In a statement Wednesday, Democratic Sen. Mark Kelly of Arizona said he will conditionally support proposed changes to Senate filibuster rules.
“If campaign finance and voting rights reforms are blocked again this week, I will support the proposed changes to pass them with a majority vote,” Kelly said. “Protecting the vote-by-mail system used by a majority of Arizonans and getting dark money out of our elections is too important to let fall victim to Washington dysfunction."
The Senate took up two pieces of voting legislation on Tuesday that are facing steep opposition from Republicans in the chamber. Both bills need 60 votes to pass as the rules currently stand, and, with no GOP support, the White House has advocated for changing the Senate rules to bypass the filibuster and get the legislation passed with a simple majority.
Sens. Joe Manchin, D-W.Va., and Kyrsten Sinema, D-Ariz., have both said that they support the legislation but do not support changing the filibuster rules, and Democrats won’t have the votes to pass the bills without them.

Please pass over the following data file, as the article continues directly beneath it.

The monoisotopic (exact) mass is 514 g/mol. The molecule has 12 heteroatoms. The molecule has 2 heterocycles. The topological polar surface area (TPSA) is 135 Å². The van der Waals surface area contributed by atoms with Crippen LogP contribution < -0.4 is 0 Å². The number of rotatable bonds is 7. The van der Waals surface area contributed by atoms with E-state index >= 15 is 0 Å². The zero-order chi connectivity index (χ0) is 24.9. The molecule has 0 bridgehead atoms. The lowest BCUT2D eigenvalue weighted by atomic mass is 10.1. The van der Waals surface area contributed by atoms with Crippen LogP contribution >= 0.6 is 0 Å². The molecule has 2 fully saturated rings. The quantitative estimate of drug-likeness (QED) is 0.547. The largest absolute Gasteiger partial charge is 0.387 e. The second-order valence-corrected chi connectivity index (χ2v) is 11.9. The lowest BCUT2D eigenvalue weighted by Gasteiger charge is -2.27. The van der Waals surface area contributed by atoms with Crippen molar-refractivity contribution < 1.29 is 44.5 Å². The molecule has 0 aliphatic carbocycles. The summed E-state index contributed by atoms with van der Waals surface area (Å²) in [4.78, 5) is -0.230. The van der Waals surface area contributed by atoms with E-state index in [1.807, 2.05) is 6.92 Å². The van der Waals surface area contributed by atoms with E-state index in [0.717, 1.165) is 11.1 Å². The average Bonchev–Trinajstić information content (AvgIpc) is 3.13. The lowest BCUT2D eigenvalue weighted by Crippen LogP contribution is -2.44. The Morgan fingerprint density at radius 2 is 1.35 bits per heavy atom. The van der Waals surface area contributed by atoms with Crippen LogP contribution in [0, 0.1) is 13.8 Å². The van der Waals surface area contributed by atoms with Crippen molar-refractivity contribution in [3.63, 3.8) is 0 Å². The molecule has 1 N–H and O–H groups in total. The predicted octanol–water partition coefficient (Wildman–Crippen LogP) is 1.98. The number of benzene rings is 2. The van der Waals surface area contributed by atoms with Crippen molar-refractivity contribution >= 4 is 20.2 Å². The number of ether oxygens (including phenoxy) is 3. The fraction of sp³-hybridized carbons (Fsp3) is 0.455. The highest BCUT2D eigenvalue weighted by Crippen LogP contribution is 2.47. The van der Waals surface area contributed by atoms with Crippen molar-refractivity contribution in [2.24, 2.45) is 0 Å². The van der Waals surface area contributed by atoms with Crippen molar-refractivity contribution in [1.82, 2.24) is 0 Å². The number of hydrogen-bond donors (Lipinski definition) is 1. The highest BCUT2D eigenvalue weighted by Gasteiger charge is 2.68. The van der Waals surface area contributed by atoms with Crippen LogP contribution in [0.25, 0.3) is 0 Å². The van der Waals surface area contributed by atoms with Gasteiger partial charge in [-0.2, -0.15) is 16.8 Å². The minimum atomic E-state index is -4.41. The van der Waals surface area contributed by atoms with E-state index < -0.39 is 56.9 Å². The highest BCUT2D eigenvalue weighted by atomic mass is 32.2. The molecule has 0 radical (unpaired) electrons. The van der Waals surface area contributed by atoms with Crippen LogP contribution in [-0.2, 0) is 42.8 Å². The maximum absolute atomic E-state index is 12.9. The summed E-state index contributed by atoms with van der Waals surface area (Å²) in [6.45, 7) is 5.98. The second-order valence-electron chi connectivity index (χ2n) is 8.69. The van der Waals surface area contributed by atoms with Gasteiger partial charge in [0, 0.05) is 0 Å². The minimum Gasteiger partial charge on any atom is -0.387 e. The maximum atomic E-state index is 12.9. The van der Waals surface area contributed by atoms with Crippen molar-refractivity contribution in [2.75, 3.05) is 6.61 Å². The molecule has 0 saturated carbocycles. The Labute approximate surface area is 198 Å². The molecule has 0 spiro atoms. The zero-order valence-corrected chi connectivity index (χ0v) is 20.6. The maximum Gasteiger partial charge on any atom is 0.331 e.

The Rev. Martin Luther King Jr.’s family observed the holiday honoring the late civil rights leader on Monday by calling on the Senate to pass the voting legislation, calling out Manchin and Sinema in public remarks, Newsweek reported.
"Sen. Sinema, Sen. Manchin, our future hinges on your decision, and history will remember what choice you make," King's 13-year-old granddaughter, Yolanda Renee King, said during a news conference in Washington, D.C.
The 1965 Voting Rights Act was passed to eliminate racial discrimination in voting laws. Democrats say the bills currently being considered in the Senate are needed because recent Supreme Court decisions have weakened some of the protections provided in the original legislation from 1965.
Republicans in several states have also passed laws that Democrats say make it more difficult to cast a vote, especially for people of color.
“Whether the Senate fails or succeeds in passing this legislation, I will continue doing this job just as I promised Arizonans: delivering results by working with Republicans and Democrats to find common ground as we have on infrastructure, standing up to party politics, and staying focused on doing what is best for Arizona,” Kelly said in the statement.
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